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Ashcroft pushes initiative petition changes before Senate committee

JEFFERSON CITY, Mo. — Secretary of State Jay Ashcroft touted an overhaul of Missouri’s initiative petition process before a Senate committee Wednesday afternoon, testifying that he wants it to be less cumbersome for taxpayers. 

Sitting before the Senate Committee on Local Government and Elections, state Sen. David Sater said his SB 522 — would “make much-needed updates and changes to the initiative petition process.”

Among other things, Sater’s bill: 

  • Requires text of proposed measures to be in 12-point Times New Roman font with one-inch margins
  • Establishes a fee of $500 per petition, along with an additional $25 per page after a petition exceeds 10 pages, with the option for a refund if the measure becomes certified for the ballot 
  • Enacts a 12-week period after general elections when initiative sheets cannot be filed 
  • Mandates each sample ballot include the question: “Shall the measure summarized be approved?” with “yes” and “no” options
  • Sets the total number of words a petition’s summary statement can include at no more than 150

“Currently there are no standards … or structure of the signature pages for the initiative petitions for the county clerks so they don’t know what they’re getting sometimes,” Sater, a Republican, told the seven-member committee on which he also sits. “This would allow the secretary of state to issue best practices in this process. 

State Sen. David Sater

Ashcroft, who has served as Missouri’s secretary of state since 2017, said the filing fee would be a way to deter people from submitting “frivolous” petitions, not to be meant as a “revenue stream” for the state. 

“We’re trying to make sure that this process is more efficient and that it is cheaper for the taxpayers, but at the same point, it doesn’t really create a burden for people who truly want to make a change,” Ashcroft said.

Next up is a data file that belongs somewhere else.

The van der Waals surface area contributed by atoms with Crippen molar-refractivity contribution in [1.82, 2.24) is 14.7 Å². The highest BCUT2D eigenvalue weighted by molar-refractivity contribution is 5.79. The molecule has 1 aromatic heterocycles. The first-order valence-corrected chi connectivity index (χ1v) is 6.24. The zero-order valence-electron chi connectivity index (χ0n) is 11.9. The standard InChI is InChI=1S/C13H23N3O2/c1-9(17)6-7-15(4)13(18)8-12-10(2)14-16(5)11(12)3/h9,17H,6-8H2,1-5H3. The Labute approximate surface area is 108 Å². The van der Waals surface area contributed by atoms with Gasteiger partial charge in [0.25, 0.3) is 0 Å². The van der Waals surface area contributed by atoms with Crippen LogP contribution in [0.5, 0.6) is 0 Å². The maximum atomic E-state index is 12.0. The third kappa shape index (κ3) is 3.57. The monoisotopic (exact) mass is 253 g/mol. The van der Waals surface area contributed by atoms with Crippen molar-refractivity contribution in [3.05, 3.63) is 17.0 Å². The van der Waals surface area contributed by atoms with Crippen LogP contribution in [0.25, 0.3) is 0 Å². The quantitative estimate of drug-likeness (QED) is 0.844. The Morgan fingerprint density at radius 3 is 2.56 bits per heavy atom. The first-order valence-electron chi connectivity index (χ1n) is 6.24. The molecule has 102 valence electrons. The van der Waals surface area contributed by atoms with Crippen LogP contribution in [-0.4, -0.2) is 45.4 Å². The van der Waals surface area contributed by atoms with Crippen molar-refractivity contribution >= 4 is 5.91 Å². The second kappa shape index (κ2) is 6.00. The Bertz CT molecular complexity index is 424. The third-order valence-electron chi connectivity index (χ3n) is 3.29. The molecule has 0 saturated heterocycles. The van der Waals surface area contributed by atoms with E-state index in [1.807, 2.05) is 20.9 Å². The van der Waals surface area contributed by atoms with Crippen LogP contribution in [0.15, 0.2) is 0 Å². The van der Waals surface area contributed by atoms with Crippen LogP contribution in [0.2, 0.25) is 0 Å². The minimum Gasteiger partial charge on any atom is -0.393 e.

Aside from Ashcroft, SB 522 saw support from representatives for the Missouri Pork Association, Missouri Cattlemen’s Association, Missouri Corn Growers Association, and Missouri Soybean Association. 

Several other groups, such as the ACLU of Missouri and Missouri Coalition for the Environment, testified in opposition to the bill — mostly taking a stance against the filing fee. A representative for United for Missouri said there were many things in Sater’s bill his organization supported but would like to see the “excessive” filing fee lowered and the 12-week ban following general elections removed. 

Additionally, Sater presented his SJR 31 before the committee Wednesday. The joint resolution, if approved by voters, would require initiative petitions to be signed by 15 percent of all legal voters in each congressional district — up from the current requirement of 8 percent of legal voters in two-thirds of the congressional districts. 

The resolution would also mandate constitutional amendments could take effect if approved by at least two-thirds of voters as opposed to a simple majority. 

Ashcroft did not testify directly in favor or opposition to the resolution but instead thanked the Senate committee “for looking into the initiative petition process.”

“Our office believes that the constitution of the state should not be changed unless the people of Missouri broadly agree with that change,” Ashcroft said. 

Members of the Senate Committee on Local Government and Elections include Sandy Crawford (chairwoman), David Sater, Dan Hegeman, Lincoln Hough, and Doug Libla. Sens. John Rizzo and Scott Sifton are the lone Democrats on the committee. 

The Missouri Times is committed to bringing you periodic updates on the initiative petition process. Other stories in the series can be found here.